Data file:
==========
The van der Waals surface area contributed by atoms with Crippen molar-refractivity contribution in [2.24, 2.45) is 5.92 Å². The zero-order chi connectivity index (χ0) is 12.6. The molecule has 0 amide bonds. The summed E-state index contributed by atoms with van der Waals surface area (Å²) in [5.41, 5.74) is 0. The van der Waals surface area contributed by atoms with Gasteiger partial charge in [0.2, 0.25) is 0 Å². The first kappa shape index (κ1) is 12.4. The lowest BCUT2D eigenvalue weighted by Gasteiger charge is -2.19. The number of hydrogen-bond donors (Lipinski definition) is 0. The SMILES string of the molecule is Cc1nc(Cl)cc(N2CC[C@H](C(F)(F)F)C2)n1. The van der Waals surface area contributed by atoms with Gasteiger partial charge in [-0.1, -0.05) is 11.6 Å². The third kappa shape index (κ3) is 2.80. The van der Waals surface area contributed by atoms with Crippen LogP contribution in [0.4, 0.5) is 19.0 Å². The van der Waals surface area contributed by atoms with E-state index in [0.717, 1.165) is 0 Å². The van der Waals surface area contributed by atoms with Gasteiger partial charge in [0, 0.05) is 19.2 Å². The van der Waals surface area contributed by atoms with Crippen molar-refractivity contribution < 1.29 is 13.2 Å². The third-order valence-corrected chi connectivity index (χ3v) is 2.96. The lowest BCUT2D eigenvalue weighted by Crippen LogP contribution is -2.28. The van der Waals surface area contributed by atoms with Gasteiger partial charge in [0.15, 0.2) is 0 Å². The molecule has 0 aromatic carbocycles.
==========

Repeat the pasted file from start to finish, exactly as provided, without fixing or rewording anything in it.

The van der Waals surface area contributed by atoms with Crippen molar-refractivity contribution in [2.24, 2.45) is 5.92 Å². The zero-order chi connectivity index (χ0) is 12.6. The molecule has 0 amide bonds. The summed E-state index contributed by atoms with van der Waals surface area (Å²) in [5.41, 5.74) is 0. The van der Waals surface area contributed by atoms with Gasteiger partial charge in [0.2, 0.25) is 0 Å². The first kappa shape index (κ1) is 12.4. The lowest BCUT2D eigenvalue weighted by Gasteiger charge is -2.19. The number of hydrogen-bond donors (Lipinski definition) is 0. The SMILES string of the molecule is Cc1nc(Cl)cc(N2CC[C@H](C(F)(F)F)C2)n1. The van der Waals surface area contributed by atoms with Gasteiger partial charge in [-0.1, -0.05) is 11.6 Å². The third kappa shape index (κ3) is 2.80. The van der Waals surface area contributed by atoms with Crippen LogP contribution in [0.4, 0.5) is 19.0 Å². The van der Waals surface area contributed by atoms with E-state index in [0.717, 1.165) is 0 Å². The van der Waals surface area contributed by atoms with Gasteiger partial charge in [0, 0.05) is 19.2 Å². The van der Waals surface area contributed by atoms with Crippen molar-refractivity contribution < 1.29 is 13.2 Å². The third-order valence-corrected chi connectivity index (χ3v) is 2.96. The lowest BCUT2D eigenvalue weighted by Crippen LogP contribution is -2.28. The van der Waals surface area contributed by atoms with Gasteiger partial charge in [0.15, 0.2) is 0 Å². The molecule has 0 aromatic carbocycles.